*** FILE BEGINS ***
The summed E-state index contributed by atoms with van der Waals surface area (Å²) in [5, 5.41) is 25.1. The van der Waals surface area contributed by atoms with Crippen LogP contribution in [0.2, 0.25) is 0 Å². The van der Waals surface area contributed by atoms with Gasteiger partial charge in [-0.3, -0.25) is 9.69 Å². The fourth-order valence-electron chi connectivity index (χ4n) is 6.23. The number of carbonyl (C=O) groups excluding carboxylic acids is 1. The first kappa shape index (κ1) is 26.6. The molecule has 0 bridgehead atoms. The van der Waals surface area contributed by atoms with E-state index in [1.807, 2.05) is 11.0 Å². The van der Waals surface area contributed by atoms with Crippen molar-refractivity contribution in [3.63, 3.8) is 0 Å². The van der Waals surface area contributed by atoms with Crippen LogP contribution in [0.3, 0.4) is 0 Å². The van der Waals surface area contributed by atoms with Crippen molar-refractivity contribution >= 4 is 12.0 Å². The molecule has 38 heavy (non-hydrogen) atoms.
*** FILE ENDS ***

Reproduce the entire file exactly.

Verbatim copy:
The summed E-state index contributed by atoms with van der Waals surface area (Å²) in [5, 5.41) is 25.1. The van der Waals surface area contributed by atoms with Crippen LogP contribution in [0.2, 0.25) is 0 Å². The van der Waals surface area contributed by atoms with Gasteiger partial charge in [-0.3, -0.25) is 9.69 Å². The fourth-order valence-electron chi connectivity index (χ4n) is 6.23. The number of carbonyl (C=O) groups excluding carboxylic acids is 1. The first kappa shape index (κ1) is 26.6. The molecule has 0 bridgehead atoms. The van der Waals surface area contributed by atoms with E-state index in [1.807, 2.05) is 11.0 Å². The van der Waals surface area contributed by atoms with Crippen molar-refractivity contribution in [3.63, 3.8) is 0 Å². The van der Waals surface area contributed by atoms with Crippen LogP contribution in [0.3, 0.4) is 0 Å². The van der Waals surface area contributed by atoms with Crippen molar-refractivity contribution >= 4 is 12.0 Å². The molecule has 38 heavy (non-hydrogen) atoms.